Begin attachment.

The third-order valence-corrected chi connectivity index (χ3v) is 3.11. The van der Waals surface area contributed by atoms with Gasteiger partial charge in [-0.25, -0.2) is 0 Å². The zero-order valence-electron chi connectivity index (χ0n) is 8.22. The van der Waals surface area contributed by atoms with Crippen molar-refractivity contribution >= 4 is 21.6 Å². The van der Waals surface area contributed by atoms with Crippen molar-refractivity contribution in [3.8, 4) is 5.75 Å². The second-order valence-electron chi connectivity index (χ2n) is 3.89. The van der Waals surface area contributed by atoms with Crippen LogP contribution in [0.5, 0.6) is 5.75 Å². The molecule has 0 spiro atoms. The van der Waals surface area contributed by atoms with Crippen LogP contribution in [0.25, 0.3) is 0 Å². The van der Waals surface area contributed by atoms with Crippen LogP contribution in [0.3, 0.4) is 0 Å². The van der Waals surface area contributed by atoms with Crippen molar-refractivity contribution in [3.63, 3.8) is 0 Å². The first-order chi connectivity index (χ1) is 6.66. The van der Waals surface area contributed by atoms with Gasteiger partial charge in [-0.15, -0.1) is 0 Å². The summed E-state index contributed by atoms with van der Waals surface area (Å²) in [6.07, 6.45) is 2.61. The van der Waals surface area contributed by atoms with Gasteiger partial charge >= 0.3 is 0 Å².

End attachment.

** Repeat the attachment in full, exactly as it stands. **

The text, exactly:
The third-order valence-corrected chi connectivity index (χ3v) is 3.11. The van der Waals surface area contributed by atoms with Gasteiger partial charge in [-0.25, -0.2) is 0 Å². The zero-order valence-electron chi connectivity index (χ0n) is 8.22. The van der Waals surface area contributed by atoms with Crippen molar-refractivity contribution >= 4 is 21.6 Å². The van der Waals surface area contributed by atoms with Crippen molar-refractivity contribution in [3.8, 4) is 5.75 Å². The second-order valence-electron chi connectivity index (χ2n) is 3.89. The van der Waals surface area contributed by atoms with Crippen LogP contribution in [0.5, 0.6) is 5.75 Å². The molecule has 0 spiro atoms. The van der Waals surface area contributed by atoms with Crippen LogP contribution in [0.25, 0.3) is 0 Å². The van der Waals surface area contributed by atoms with Crippen LogP contribution in [0.3, 0.4) is 0 Å². The van der Waals surface area contributed by atoms with Crippen molar-refractivity contribution in [3.63, 3.8) is 0 Å². The first-order chi connectivity index (χ1) is 6.66. The van der Waals surface area contributed by atoms with Gasteiger partial charge in [-0.15, -0.1) is 0 Å². The summed E-state index contributed by atoms with van der Waals surface area (Å²) in [6.07, 6.45) is 2.61. The van der Waals surface area contributed by atoms with Gasteiger partial charge >= 0.3 is 0 Å².